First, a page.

2063 Bacchus

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2063 Bacchus
Discovered by Charles T. Kowal
Discovery date April 24, 1977
1977 HB
Apollo asteroid
Orbital characteristics[1]
Epoch July 14, 2004 (JD 2453200.5)
Aphelion 1.4543566063 AU
Perihelion 0.70126910 AU
1.0778128516 AU
Eccentricity 0.34935912
1.118982357 yr (408.7083057 d)
27.79 km/s
Inclination 9.432422°
Physical characteristics
Dimensions 2.6×1.1×1.1 km[1]
1.11×0.53×0.50 km[2]
14 h 54 min
(0.6208 d)[1]
Albedo visual: 0.56+0.12
radar: 0.33+0.25
Temperature ~224 K
Spectral type

2063 Bacchus (/ˈbækəs/ BAK-əs) is an Apollo asteroid and Venus- and Mars-crosser asteroid. It was discovered on April 24, 1977, by Charles T. Kowal at the Palomar Observatory. In March 1996 radar observations were conducted at the Goldstone Observatory under the direction of JPL scientists Steven Ostro and Lance Benner, allowing the construction of a model of the object.[2] Optical observations were conducted by Petr Pravec, Marek Wolf, and Lenka Šarounová during March and April 1996.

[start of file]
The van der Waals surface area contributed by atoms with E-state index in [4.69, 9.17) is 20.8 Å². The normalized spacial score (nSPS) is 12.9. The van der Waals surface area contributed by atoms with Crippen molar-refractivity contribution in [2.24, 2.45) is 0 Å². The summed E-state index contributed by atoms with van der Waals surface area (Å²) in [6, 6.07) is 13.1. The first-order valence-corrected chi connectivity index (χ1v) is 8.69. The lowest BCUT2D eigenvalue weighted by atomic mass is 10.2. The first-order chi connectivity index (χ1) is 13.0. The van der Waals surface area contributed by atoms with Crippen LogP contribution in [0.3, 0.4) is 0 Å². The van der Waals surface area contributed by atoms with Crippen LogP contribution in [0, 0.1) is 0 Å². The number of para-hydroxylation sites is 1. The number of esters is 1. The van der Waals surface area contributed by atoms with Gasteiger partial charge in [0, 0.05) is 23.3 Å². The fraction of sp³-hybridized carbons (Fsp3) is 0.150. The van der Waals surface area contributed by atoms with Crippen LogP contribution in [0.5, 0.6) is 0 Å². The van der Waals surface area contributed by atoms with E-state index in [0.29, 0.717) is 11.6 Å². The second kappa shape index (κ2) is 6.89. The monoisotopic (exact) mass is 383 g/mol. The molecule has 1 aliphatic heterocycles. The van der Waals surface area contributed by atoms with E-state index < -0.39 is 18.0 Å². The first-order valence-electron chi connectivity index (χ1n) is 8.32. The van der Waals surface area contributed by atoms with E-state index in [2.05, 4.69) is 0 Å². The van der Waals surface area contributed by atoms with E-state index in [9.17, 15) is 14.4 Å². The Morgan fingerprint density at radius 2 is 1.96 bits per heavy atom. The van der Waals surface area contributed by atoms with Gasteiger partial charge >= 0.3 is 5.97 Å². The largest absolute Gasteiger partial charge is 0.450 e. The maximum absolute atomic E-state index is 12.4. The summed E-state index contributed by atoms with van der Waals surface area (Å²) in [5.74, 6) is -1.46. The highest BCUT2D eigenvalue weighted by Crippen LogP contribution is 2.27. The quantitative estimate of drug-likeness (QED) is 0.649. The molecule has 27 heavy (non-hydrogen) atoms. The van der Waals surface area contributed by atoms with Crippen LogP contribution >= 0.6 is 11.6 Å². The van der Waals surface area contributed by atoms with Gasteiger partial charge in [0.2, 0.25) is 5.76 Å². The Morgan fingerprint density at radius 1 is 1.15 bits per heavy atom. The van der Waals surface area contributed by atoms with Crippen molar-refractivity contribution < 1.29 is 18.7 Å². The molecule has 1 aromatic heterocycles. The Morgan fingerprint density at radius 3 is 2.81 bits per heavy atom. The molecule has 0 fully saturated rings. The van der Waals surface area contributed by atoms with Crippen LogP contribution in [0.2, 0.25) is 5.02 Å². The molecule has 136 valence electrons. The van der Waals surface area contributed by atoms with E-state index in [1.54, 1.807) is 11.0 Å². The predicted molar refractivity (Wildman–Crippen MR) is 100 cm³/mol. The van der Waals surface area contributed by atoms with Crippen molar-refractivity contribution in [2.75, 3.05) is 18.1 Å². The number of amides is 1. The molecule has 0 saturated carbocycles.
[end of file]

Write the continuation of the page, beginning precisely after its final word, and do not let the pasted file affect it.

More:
Bacchus is about 2.6×1.1×1.1 km[1] in size and has a bilobate shape. Its spectral type is Sq.[1]

Its name derives from the Roman god Bacchus.

On 31 March 1996, Bacchus passed 0.0677525 AU (10,135,630 km; 6,297,990 mi) from Earth.[1]


  1. ^ a b c d e f g h "JPL Small-Body Database Browser: 2063 Bacchus" (2014-10-26 last obs; arc: 37.51 years). Retrieved 2014-11-20. 
  2. ^ a b c d e Benner, L. A. M., R. S. Hudson, S. J. Ostro, K. D. Rosema, J. D. Giorgini, D. K. Yeomans, R. F. Jurgens, D. L. Mitchell, R. Winkler, R. Rose, M. A. Slade, M. L. Thomas, and P. Pravec. (1999). Radar observations of asteroid 2063 Bacchus. Icarus 139, 309–327

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